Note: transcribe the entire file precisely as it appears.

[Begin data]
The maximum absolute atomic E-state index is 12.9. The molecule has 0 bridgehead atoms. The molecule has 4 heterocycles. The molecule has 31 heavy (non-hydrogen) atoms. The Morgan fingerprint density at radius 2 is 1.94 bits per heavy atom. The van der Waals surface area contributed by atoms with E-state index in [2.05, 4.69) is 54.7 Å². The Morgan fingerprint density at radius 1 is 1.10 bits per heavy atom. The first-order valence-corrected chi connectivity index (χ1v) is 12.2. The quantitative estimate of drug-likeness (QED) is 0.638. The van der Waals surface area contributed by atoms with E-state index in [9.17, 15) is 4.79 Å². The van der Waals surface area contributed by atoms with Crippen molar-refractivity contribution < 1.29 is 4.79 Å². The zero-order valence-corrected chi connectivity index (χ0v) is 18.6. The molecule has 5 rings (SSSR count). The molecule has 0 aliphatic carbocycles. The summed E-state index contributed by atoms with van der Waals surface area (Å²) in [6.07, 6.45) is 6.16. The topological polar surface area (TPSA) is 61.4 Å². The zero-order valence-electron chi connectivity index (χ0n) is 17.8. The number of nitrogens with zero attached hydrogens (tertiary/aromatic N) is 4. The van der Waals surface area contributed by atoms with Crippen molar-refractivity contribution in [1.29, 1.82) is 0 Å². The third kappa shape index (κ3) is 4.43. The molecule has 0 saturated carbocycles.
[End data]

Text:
The maximum absolute atomic E-state index is 12.9. The molecule has 0 bridgehead atoms. The molecule has 4 heterocycles. The molecule has 31 heavy (non-hydrogen) atoms. The Morgan fingerprint density at radius 2 is 1.94 bits per heavy atom. The van der Waals surface area contributed by atoms with E-state index in [2.05, 4.69) is 54.7 Å². The Morgan fingerprint density at radius 1 is 1.10 bits per heavy atom. The first-order valence-corrected chi connectivity index (χ1v) is 12.2. The quantitative estimate of drug-likeness (QED) is 0.638. The van der Waals surface area contributed by atoms with E-state index in [9.17, 15) is 4.79 Å². The van der Waals surface area contributed by atoms with Crippen molar-refractivity contribution < 1.29 is 4.79 Å². The zero-order valence-corrected chi connectivity index (χ0v) is 18.6. The molecule has 5 rings (SSSR count). The molecule has 0 aliphatic carbocycles. The summed E-state index contributed by atoms with van der Waals surface area (Å²) in [6.07, 6.45) is 6.16. The topological polar surface area (TPSA) is 61.4 Å². The zero-order valence-electron chi connectivity index (χ0n) is 17.8. The number of nitrogens with zero attached hydrogens (tertiary/aromatic N) is 4. The van der Waals surface area contributed by atoms with Crippen molar-refractivity contribution in [1.29, 1.82) is 0 Å². The third kappa shape index (κ3) is 4.43. The molecule has 0 saturated carbocycles.